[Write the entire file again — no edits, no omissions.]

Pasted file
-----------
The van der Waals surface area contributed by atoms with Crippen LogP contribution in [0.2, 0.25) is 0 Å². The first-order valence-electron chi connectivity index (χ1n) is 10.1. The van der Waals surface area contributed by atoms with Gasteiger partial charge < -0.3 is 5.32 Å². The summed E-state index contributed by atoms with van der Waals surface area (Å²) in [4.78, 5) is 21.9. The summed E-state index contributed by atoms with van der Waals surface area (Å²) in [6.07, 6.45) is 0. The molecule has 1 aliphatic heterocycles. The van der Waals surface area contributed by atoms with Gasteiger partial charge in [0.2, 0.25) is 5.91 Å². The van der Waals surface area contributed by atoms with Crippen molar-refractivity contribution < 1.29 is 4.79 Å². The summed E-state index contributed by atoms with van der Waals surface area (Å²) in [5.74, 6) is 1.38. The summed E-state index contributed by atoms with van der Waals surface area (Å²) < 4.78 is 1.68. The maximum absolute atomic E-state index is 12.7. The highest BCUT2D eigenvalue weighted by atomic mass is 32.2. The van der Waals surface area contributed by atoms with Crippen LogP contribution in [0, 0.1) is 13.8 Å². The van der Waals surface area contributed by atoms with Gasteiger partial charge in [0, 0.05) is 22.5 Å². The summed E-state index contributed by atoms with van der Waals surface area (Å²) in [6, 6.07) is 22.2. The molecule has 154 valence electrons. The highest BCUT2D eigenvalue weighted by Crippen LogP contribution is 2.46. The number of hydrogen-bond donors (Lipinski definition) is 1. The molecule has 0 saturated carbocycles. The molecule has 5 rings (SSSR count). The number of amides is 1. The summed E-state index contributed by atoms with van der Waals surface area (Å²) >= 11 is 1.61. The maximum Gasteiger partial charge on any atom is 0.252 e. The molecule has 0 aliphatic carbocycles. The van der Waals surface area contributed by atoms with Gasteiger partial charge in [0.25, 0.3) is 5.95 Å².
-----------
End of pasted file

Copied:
The van der Waals surface area contributed by atoms with Crippen LogP contribution in [0.2, 0.25) is 0 Å². The first-order valence-electron chi connectivity index (χ1n) is 10.1. The van der Waals surface area contributed by atoms with Gasteiger partial charge < -0.3 is 5.32 Å². The summed E-state index contributed by atoms with van der Waals surface area (Å²) in [4.78, 5) is 21.9. The summed E-state index contributed by atoms with van der Waals surface area (Å²) in [6.07, 6.45) is 0. The molecule has 1 aliphatic heterocycles. The van der Waals surface area contributed by atoms with Gasteiger partial charge in [0.2, 0.25) is 5.91 Å². The van der Waals surface area contributed by atoms with Crippen molar-refractivity contribution < 1.29 is 4.79 Å². The summed E-state index contributed by atoms with van der Waals surface area (Å²) in [5.74, 6) is 1.38. The summed E-state index contributed by atoms with van der Waals surface area (Å²) < 4.78 is 1.68. The maximum absolute atomic E-state index is 12.7. The highest BCUT2D eigenvalue weighted by atomic mass is 32.2. The van der Waals surface area contributed by atoms with Crippen LogP contribution in [0, 0.1) is 13.8 Å². The van der Waals surface area contributed by atoms with Gasteiger partial charge in [0, 0.05) is 22.5 Å². The summed E-state index contributed by atoms with van der Waals surface area (Å²) in [6, 6.07) is 22.2. The molecule has 154 valence electrons. The highest BCUT2D eigenvalue weighted by Crippen LogP contribution is 2.46. The number of hydrogen-bond donors (Lipinski definition) is 1. The molecule has 0 saturated carbocycles. The molecule has 5 rings (SSSR count). The number of amides is 1. The summed E-state index contributed by atoms with van der Waals surface area (Å²) >= 11 is 1.61. The maximum Gasteiger partial charge on any atom is 0.252 e. The molecule has 0 aliphatic carbocycles. The van der Waals surface area contributed by atoms with Gasteiger partial charge in [0.25, 0.3) is 5.95 Å².